View of Saint Edan's Cathedral from the well
Ferns in County Wexford would be a sleepy little village if it were not for the fact that a main road runs through it. In many ways it could be a very peaceful and beautiful village, but the sheer volume of traffic that runs through it constantly destroys any possible sense of peace. Admittedly it is not the ‘bottle neck’ that it once was.
Ferns is a village that is built upon an old iron age settlement. An archaeological dig in 1999 found a ring ditch that had been in use between 2000-500BC. It had a number of burials too, but interestingly it had a significant quantity of amber, some of which had been worked into beads and jewelry. This amber would have come from Scandinavia, so the iron age people of Ferns must have had trading links of some kind with them. It was to later become a very significant settlement when the resident King of Lienster (Dermot McMurrough) brought the Normans to Ireland to help him in warfare in 1169. The village was once dominated by an imposing Norman Castle. Part of the ruins of the castle survive and you can enter one of the southern towers. It dates from the late Norman period in Ferns and from the top of the tower you can get a magnificent view over the village and the surrounding countryside.
Stained glass window of Saint Patrick in Saint Edan's Cathedral by Catherine O'Brien
There are two large churches in Ferns. The Roman Catholic church of Saint Aidan was built in 1974. It’s hideous both inside and out, but particularly on the outside as it’s modern jarring architecture sits with nothing else in the village. It is a great carbuncle on the fair face of Ferns. The Cathedral of Saint Edan (Church of Ireland) has a certain charm from the outside, but inside its only redeeming feature is a magnificent window of Saint Patrick by Catherine O’Brien. Other than this window, it is a dull, lifeless barn and hardly seems a fitting resting place for such a significant saint. If you want to see something truly beautiful and inspiring, go and visit the Pugin Roman Catholic Cathedral of Saint Aidan’s in Enniscorthy. The Church of Ireland Cathedral site is however, important. The Cathedral, said to be the smallest in Europe, stands on the site of a thirteenth century cathedral site. You can still see some of the ruins of this cathedral at the east end of the existing building. Not far from these ruins are another set of ruins from an old Augustinian Abbey called Saint Mary’s. This was originally built by Diarmuid MacMurrough (who is buried in the adjoining graveyard) in 1158 for ‘the health of my soul and my ancestors and successors’. Presumably he was referring to his allowance of beer from the Abbey as the original charter gives him a significant claim of entitlement to a portion of all beer brewed there. The entire area sits on the large settlement of Saint Aidan’s original sixth century monastery.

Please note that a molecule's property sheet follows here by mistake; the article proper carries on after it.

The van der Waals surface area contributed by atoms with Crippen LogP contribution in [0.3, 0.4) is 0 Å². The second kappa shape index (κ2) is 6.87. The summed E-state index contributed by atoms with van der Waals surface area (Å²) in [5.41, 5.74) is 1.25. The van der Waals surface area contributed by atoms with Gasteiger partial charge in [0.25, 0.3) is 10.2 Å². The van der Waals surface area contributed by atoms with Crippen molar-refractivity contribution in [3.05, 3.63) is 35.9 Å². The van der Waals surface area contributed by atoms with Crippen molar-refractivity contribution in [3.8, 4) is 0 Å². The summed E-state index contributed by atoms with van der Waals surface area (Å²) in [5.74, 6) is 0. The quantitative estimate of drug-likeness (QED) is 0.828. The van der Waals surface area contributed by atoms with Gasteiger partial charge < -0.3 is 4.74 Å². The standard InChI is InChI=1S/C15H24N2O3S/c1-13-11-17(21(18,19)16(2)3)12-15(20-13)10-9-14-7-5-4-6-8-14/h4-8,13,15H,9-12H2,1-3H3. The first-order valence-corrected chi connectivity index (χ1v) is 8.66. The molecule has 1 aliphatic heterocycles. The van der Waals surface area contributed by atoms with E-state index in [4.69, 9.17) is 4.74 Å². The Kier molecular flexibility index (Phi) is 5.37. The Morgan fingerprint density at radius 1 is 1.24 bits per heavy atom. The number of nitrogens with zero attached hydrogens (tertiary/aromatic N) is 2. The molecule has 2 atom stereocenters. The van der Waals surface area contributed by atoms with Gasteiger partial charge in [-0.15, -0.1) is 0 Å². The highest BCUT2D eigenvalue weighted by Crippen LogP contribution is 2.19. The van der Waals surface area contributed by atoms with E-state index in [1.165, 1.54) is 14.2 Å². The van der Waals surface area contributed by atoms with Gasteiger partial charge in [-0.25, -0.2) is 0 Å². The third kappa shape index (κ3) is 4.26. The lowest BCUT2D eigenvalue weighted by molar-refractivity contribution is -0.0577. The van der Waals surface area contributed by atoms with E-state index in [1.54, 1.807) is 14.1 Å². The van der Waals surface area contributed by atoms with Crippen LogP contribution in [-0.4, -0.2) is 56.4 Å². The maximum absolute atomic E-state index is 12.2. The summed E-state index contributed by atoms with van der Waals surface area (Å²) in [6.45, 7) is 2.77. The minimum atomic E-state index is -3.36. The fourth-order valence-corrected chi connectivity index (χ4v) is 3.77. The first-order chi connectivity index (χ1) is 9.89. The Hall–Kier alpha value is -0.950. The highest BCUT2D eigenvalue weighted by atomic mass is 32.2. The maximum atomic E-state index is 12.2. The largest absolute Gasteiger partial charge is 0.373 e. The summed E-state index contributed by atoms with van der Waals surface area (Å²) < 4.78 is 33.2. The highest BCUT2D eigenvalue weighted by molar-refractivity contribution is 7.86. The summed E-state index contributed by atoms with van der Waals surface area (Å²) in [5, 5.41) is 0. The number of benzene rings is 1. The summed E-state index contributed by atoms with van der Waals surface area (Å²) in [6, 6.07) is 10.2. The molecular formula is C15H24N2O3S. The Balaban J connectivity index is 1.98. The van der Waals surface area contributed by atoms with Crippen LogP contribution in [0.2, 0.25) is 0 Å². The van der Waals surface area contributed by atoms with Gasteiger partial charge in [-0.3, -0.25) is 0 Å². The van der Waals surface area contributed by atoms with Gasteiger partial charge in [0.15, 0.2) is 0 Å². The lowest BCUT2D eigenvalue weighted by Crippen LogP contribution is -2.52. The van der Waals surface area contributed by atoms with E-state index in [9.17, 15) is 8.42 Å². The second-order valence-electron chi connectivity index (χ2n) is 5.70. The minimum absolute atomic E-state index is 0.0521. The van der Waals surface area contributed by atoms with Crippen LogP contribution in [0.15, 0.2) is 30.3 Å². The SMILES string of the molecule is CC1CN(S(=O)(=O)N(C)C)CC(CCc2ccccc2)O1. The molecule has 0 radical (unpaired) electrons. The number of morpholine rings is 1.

A small statue of Saint Aidan at the new monastery
Around Saint Edan’s Cathedral there are a number of ancient Irish crosses. Many of these crosses in Ireland are very impressive, but the crosses in Ferns tend to have an understated, and possibly under-appreciated beauty. The grave of Diarmuid MacMurrough was once adorned with a beautifully carved Irish stone cross. Sadly Oliver Cromwell smashed it, as he was wont to do to anything that had beauty or substance, and all that remains is a decorated stump. Dotted around the cathedral are four high crosses. Their shafts have been destroyed and replaced with modern reinforced concrete, but the bases and heads are original. They have a stark beauty despite their plainness and even on the rainy day when I visited, they emitted a solemn grandeur.
One of the high crosses in the grounds of Saint Edan's Cathedral
At the far end of the village is the modern monastery of Saint Aidan. It is a large functional home with a collection of nuns (Sisters of Adoration), a very plain, but beautiful chapel of adoration (when inside it feels like sitting in an egg – a peculiar, yet pleasant experience) and a collection of tiny retreat cells for visitors and pilgrims who seek solitude, silence and space to pray and reflect.